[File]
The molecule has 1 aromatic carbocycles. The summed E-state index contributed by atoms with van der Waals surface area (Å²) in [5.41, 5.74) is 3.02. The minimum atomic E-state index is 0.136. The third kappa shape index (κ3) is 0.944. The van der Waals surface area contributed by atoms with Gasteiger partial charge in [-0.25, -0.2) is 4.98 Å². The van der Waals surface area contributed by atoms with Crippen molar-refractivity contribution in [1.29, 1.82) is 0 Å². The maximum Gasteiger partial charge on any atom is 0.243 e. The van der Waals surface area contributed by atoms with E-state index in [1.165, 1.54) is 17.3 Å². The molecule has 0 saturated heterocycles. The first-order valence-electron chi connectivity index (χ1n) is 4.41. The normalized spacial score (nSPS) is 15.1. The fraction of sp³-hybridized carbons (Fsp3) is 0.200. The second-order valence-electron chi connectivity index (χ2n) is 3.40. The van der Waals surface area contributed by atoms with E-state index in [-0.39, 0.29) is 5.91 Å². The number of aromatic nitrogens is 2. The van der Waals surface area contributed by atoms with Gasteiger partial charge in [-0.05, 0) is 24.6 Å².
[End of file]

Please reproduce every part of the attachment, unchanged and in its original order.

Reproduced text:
The molecule has 1 aromatic carbocycles. The summed E-state index contributed by atoms with van der Waals surface area (Å²) in [5.41, 5.74) is 3.02. The minimum atomic E-state index is 0.136. The third kappa shape index (κ3) is 0.944. The van der Waals surface area contributed by atoms with Gasteiger partial charge in [-0.25, -0.2) is 4.98 Å². The van der Waals surface area contributed by atoms with Crippen molar-refractivity contribution in [1.29, 1.82) is 0 Å². The maximum Gasteiger partial charge on any atom is 0.243 e. The van der Waals surface area contributed by atoms with E-state index in [1.165, 1.54) is 17.3 Å². The molecule has 0 saturated heterocycles. The first-order valence-electron chi connectivity index (χ1n) is 4.41. The normalized spacial score (nSPS) is 15.1. The fraction of sp³-hybridized carbons (Fsp3) is 0.200. The second-order valence-electron chi connectivity index (χ2n) is 3.40. The van der Waals surface area contributed by atoms with E-state index in [-0.39, 0.29) is 5.91 Å². The number of aromatic nitrogens is 2. The van der Waals surface area contributed by atoms with Gasteiger partial charge in [-0.05, 0) is 24.6 Å².